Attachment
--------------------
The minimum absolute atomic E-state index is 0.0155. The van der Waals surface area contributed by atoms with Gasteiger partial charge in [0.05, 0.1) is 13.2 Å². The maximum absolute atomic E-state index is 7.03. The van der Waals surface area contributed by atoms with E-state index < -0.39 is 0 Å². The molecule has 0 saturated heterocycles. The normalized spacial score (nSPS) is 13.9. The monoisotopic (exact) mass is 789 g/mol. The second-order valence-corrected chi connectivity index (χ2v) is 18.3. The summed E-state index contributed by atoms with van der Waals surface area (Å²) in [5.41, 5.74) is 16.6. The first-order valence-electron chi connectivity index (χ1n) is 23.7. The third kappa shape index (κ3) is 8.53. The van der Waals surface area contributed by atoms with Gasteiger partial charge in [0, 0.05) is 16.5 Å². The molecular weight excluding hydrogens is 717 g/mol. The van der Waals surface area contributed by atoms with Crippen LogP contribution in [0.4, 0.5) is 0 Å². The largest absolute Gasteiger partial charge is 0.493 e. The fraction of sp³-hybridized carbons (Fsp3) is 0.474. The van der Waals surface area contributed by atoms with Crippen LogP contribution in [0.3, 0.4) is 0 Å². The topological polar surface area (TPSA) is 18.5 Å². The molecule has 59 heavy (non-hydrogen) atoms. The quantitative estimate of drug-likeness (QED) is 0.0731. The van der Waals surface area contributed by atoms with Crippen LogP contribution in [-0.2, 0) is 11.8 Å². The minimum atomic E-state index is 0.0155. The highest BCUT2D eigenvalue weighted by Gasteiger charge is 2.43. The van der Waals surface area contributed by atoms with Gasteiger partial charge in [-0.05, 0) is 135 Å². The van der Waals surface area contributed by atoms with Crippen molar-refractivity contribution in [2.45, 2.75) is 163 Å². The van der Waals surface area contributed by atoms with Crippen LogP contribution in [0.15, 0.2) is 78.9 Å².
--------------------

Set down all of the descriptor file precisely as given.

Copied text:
The minimum absolute atomic E-state index is 0.0155. The van der Waals surface area contributed by atoms with Gasteiger partial charge in [0.05, 0.1) is 13.2 Å². The maximum absolute atomic E-state index is 7.03. The van der Waals surface area contributed by atoms with E-state index < -0.39 is 0 Å². The molecule has 0 saturated heterocycles. The normalized spacial score (nSPS) is 13.9. The monoisotopic (exact) mass is 789 g/mol. The second-order valence-corrected chi connectivity index (χ2v) is 18.3. The summed E-state index contributed by atoms with van der Waals surface area (Å²) in [5.41, 5.74) is 16.6. The first-order valence-electron chi connectivity index (χ1n) is 23.7. The third kappa shape index (κ3) is 8.53. The van der Waals surface area contributed by atoms with Gasteiger partial charge in [0, 0.05) is 16.5 Å². The molecular weight excluding hydrogens is 717 g/mol. The van der Waals surface area contributed by atoms with Crippen LogP contribution in [0.4, 0.5) is 0 Å². The largest absolute Gasteiger partial charge is 0.493 e. The fraction of sp³-hybridized carbons (Fsp3) is 0.474. The van der Waals surface area contributed by atoms with Crippen LogP contribution in [0.3, 0.4) is 0 Å². The topological polar surface area (TPSA) is 18.5 Å². The molecule has 59 heavy (non-hydrogen) atoms. The quantitative estimate of drug-likeness (QED) is 0.0731. The van der Waals surface area contributed by atoms with Crippen LogP contribution in [-0.2, 0) is 11.8 Å². The minimum atomic E-state index is 0.0155. The highest BCUT2D eigenvalue weighted by Gasteiger charge is 2.43. The van der Waals surface area contributed by atoms with Gasteiger partial charge in [-0.05, 0) is 135 Å². The van der Waals surface area contributed by atoms with Crippen molar-refractivity contribution in [2.45, 2.75) is 163 Å². The van der Waals surface area contributed by atoms with Crippen LogP contribution in [0.15, 0.2) is 78.9 Å².